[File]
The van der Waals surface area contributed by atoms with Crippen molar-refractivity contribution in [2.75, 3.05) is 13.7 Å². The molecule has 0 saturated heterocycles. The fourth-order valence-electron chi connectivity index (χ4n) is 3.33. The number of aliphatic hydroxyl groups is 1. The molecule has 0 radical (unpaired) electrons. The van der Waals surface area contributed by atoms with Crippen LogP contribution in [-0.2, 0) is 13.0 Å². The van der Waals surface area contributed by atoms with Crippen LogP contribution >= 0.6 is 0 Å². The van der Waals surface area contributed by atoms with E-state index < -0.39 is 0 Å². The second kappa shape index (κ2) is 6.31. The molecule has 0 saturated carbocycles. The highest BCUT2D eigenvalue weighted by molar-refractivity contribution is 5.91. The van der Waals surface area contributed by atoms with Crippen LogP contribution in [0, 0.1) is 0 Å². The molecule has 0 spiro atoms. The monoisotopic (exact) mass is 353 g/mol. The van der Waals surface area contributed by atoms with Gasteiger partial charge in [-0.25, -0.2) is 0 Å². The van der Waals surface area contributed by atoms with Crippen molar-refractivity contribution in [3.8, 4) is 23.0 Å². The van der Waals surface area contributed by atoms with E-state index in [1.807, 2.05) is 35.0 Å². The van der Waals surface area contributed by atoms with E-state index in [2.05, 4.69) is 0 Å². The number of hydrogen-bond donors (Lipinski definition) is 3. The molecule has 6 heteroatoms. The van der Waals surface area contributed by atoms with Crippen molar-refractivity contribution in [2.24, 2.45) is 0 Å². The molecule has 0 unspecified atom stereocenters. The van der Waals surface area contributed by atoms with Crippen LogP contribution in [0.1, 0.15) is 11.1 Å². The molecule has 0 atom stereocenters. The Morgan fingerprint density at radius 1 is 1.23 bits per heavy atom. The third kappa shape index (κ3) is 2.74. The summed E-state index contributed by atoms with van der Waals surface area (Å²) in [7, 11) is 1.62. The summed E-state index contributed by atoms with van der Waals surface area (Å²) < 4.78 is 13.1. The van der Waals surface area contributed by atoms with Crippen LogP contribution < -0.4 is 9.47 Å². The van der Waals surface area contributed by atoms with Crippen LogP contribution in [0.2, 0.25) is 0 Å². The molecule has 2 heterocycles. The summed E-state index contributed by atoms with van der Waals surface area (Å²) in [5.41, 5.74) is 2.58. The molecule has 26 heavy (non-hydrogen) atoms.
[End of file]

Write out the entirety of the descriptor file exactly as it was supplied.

The van der Waals surface area contributed by atoms with Crippen molar-refractivity contribution in [2.75, 3.05) is 13.7 Å². The molecule has 0 saturated heterocycles. The fourth-order valence-electron chi connectivity index (χ4n) is 3.33. The number of aliphatic hydroxyl groups is 1. The molecule has 0 radical (unpaired) electrons. The van der Waals surface area contributed by atoms with Crippen LogP contribution in [-0.2, 0) is 13.0 Å². The van der Waals surface area contributed by atoms with Crippen LogP contribution >= 0.6 is 0 Å². The van der Waals surface area contributed by atoms with E-state index < -0.39 is 0 Å². The second kappa shape index (κ2) is 6.31. The molecule has 0 saturated carbocycles. The highest BCUT2D eigenvalue weighted by molar-refractivity contribution is 5.91. The van der Waals surface area contributed by atoms with Crippen LogP contribution in [0, 0.1) is 0 Å². The molecule has 0 spiro atoms. The monoisotopic (exact) mass is 353 g/mol. The van der Waals surface area contributed by atoms with Gasteiger partial charge in [-0.25, -0.2) is 0 Å². The van der Waals surface area contributed by atoms with Crippen molar-refractivity contribution in [3.8, 4) is 23.0 Å². The van der Waals surface area contributed by atoms with E-state index in [1.807, 2.05) is 35.0 Å². The van der Waals surface area contributed by atoms with E-state index in [2.05, 4.69) is 0 Å². The number of hydrogen-bond donors (Lipinski definition) is 3. The molecule has 6 heteroatoms. The van der Waals surface area contributed by atoms with Crippen molar-refractivity contribution in [2.24, 2.45) is 0 Å². The molecule has 0 unspecified atom stereocenters. The van der Waals surface area contributed by atoms with Crippen LogP contribution in [0.1, 0.15) is 11.1 Å². The molecule has 0 atom stereocenters. The Morgan fingerprint density at radius 1 is 1.23 bits per heavy atom. The third kappa shape index (κ3) is 2.74. The summed E-state index contributed by atoms with van der Waals surface area (Å²) in [7, 11) is 1.62. The summed E-state index contributed by atoms with van der Waals surface area (Å²) < 4.78 is 13.1. The van der Waals surface area contributed by atoms with Crippen LogP contribution < -0.4 is 9.47 Å². The van der Waals surface area contributed by atoms with Crippen LogP contribution in [0.2, 0.25) is 0 Å². The molecule has 2 heterocycles. The summed E-state index contributed by atoms with van der Waals surface area (Å²) in [5.41, 5.74) is 2.58. The molecule has 26 heavy (non-hydrogen) atoms.